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Policy issues concerning Fiscal Policy


The estimated cost of the overrun of the budget for the National Children’s Hospital currently stands at €450m.  Details have emerged of where the €99m to cover the cost of the National Children’s Hospital overrun in Budget 2019 will come from.   This will have an impact across a number of Departments and projects in 2019 and comes with a social and economic cost as well as a political one.  Government has yet to identify where the remainder of the €350m to cover the cost overrun will come from.  This information should be made available to the Oireachtas as soon as possible.

The cost of the new National Children’s Hospital which has almost doubled in four years will have significant knock on effects on the rest of the health service. Who is ultimately going to pay for the cost overruns?

Some tax proposals currently being considered by Government should be rejected because they would give far greater benefit to people earning higher incomes than to lower income employees according to a new study conducted by Social Justice Ireland.

Social Justice Ireland's recent book entitled Basic Income: Radical Utopia or Practical Solution? has received an award for original work in Irish Fiscal Policy from Ireland's Foundation for Fiscal Studies, Fiscal.ie.

Ireland’s social contract is broken.  The legitimate expectations of citizens are not being met.  This is most obvious in areas such as housing and homelessness, a two-tier healthcare system, an ongoing failure to provide rural broadband and high levels of poverty and social exclusion, especially among children.  2017 is the first year of a new century for Ireland and now is the perfect opportunity to develop a new and radical social contract for Ireland’s second century.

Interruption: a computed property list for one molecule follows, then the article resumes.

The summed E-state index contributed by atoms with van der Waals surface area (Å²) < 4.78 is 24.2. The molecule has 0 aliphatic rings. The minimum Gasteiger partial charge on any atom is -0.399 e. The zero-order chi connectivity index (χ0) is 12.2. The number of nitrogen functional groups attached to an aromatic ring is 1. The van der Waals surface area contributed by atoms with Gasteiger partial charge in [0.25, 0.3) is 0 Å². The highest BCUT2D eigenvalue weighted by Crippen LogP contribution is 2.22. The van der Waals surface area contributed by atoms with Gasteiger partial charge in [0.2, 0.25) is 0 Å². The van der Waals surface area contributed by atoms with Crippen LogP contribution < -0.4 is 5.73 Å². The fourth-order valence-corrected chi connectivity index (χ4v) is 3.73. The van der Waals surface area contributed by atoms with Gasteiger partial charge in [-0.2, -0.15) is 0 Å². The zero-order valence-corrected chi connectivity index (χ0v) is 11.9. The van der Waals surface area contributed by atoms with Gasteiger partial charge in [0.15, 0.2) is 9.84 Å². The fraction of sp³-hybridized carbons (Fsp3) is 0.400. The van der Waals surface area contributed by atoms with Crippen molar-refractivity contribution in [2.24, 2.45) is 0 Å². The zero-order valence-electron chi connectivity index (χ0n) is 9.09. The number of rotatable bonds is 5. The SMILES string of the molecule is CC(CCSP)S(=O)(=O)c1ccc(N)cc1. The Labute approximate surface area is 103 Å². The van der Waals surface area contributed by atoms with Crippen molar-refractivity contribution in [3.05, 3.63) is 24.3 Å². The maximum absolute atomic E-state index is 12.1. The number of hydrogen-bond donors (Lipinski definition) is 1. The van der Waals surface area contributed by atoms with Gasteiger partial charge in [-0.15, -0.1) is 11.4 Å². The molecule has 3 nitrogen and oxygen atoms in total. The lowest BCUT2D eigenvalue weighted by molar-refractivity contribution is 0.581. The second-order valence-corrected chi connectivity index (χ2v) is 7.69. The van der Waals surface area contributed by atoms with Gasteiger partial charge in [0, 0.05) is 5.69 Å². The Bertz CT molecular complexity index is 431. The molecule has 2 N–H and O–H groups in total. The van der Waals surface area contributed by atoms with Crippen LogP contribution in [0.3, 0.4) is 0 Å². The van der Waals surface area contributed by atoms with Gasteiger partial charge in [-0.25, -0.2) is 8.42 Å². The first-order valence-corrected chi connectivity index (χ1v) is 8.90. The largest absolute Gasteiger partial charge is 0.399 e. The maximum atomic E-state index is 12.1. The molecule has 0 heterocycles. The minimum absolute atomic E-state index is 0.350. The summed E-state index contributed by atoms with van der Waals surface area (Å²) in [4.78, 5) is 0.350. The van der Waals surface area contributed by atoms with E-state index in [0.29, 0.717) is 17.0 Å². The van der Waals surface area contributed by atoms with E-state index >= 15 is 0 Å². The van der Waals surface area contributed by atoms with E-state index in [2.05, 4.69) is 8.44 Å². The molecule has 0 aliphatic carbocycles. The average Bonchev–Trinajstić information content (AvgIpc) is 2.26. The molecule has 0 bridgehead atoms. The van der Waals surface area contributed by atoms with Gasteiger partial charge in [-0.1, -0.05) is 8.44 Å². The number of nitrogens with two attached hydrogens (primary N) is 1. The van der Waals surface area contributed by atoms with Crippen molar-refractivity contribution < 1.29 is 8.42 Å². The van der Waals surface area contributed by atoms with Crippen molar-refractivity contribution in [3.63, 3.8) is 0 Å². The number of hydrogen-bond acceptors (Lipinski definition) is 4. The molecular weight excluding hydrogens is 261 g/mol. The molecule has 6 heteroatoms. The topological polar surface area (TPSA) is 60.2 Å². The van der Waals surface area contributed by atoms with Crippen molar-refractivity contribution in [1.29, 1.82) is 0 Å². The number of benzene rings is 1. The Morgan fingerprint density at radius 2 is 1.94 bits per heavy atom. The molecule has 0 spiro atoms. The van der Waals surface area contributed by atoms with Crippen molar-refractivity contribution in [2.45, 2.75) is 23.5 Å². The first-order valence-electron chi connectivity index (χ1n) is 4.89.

As Ireland faces into a very new international reality on taxation it is essential that tax policy priorities be adjusted to ensure three outcomes: (i) that the overall tax-take is increased appropriately, (ii) that the tax-base is broadened and (iii) that a fairer taxation system is developed.  Government should raise the overall tax take by three percentage points by 2021.  Social Justice Ireland estimates that a three percentage point increase in the overall tax take would provide an average yield of €9 billion per annum in additional taxation revenue.

Social Justice Ireland was invited to present our analysis of Budget 2017 and recommendations for Budget 2018 to the Oireachtas Committee on Budgetary Oversight.  We were also invited by the Oireachtas Committee on Education and Skills to discuss the Expert Group Report 'Investing in National Ambition: A Strategy for Funding Higher Education'.  Our opening statemements to both committees are available to download below.

The Knowledge Development Box (KDB) policy now being considered by the Department of Finance is proposing to offer preferential effective tax rate(s) to income generated from intellectual property and patents under the premise of nurturing innovation, encouraging companies to locate high-value jobs in Ireland, and promoting economic growth.

The focus of the Programme for Government and 32nd Dáil must be on investment in infrastructure and services.  Lack of investment in housing, health, childcare, rural broadband and education threatens economic growth and stability.   The latest research from Social Justice Ireland  in ‘Choices for Equity and Sustainability’ shows that a lack of investment is undermining Ireland’s economic and social stability. 

  • Government should roll out its proposed 90 Primary Care Networks before the end of 2015.
  • As resources become available from Ireland’s recovery priority must be given to securing decent services in areas such as health and education.
  • Essential infrastructure in areas such as social housing and disabilities should also be prioritised.
  • Access to health care at any age should not be determined by the content of one’s wallet.

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